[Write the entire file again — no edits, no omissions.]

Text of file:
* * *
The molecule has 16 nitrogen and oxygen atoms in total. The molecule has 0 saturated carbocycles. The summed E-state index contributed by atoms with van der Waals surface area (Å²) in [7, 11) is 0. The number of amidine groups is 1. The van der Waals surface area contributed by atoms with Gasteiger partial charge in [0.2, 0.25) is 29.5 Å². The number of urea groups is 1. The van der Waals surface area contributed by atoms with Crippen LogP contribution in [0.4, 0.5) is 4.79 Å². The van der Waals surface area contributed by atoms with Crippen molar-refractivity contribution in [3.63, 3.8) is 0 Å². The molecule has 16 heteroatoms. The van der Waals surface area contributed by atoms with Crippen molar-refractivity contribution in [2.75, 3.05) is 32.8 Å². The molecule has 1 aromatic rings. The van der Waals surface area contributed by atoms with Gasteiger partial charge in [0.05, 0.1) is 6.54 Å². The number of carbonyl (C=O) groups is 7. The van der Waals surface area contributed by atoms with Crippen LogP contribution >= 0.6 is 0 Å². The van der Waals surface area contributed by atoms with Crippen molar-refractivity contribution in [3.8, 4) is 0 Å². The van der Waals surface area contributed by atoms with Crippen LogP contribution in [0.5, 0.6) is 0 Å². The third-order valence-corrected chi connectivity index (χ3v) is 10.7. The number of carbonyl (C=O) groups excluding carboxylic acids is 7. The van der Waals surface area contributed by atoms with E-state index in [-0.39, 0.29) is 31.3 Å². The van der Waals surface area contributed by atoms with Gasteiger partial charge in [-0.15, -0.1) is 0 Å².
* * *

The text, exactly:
The molecule has 16 nitrogen and oxygen atoms in total. The molecule has 0 saturated carbocycles. The summed E-state index contributed by atoms with van der Waals surface area (Å²) in [7, 11) is 0. The number of amidine groups is 1. The van der Waals surface area contributed by atoms with Gasteiger partial charge in [0.2, 0.25) is 29.5 Å². The number of urea groups is 1. The van der Waals surface area contributed by atoms with Crippen LogP contribution in [0.4, 0.5) is 4.79 Å². The van der Waals surface area contributed by atoms with Crippen molar-refractivity contribution in [3.63, 3.8) is 0 Å². The molecule has 16 heteroatoms. The van der Waals surface area contributed by atoms with Crippen molar-refractivity contribution in [2.75, 3.05) is 32.8 Å². The molecule has 1 aromatic rings. The van der Waals surface area contributed by atoms with Gasteiger partial charge in [0.05, 0.1) is 6.54 Å². The number of carbonyl (C=O) groups is 7. The van der Waals surface area contributed by atoms with Crippen LogP contribution >= 0.6 is 0 Å². The van der Waals surface area contributed by atoms with Crippen molar-refractivity contribution in [3.8, 4) is 0 Å². The van der Waals surface area contributed by atoms with Crippen LogP contribution in [0.5, 0.6) is 0 Å². The third-order valence-corrected chi connectivity index (χ3v) is 10.7. The number of carbonyl (C=O) groups excluding carboxylic acids is 7. The van der Waals surface area contributed by atoms with E-state index in [-0.39, 0.29) is 31.3 Å². The van der Waals surface area contributed by atoms with Gasteiger partial charge in [-0.15, -0.1) is 0 Å².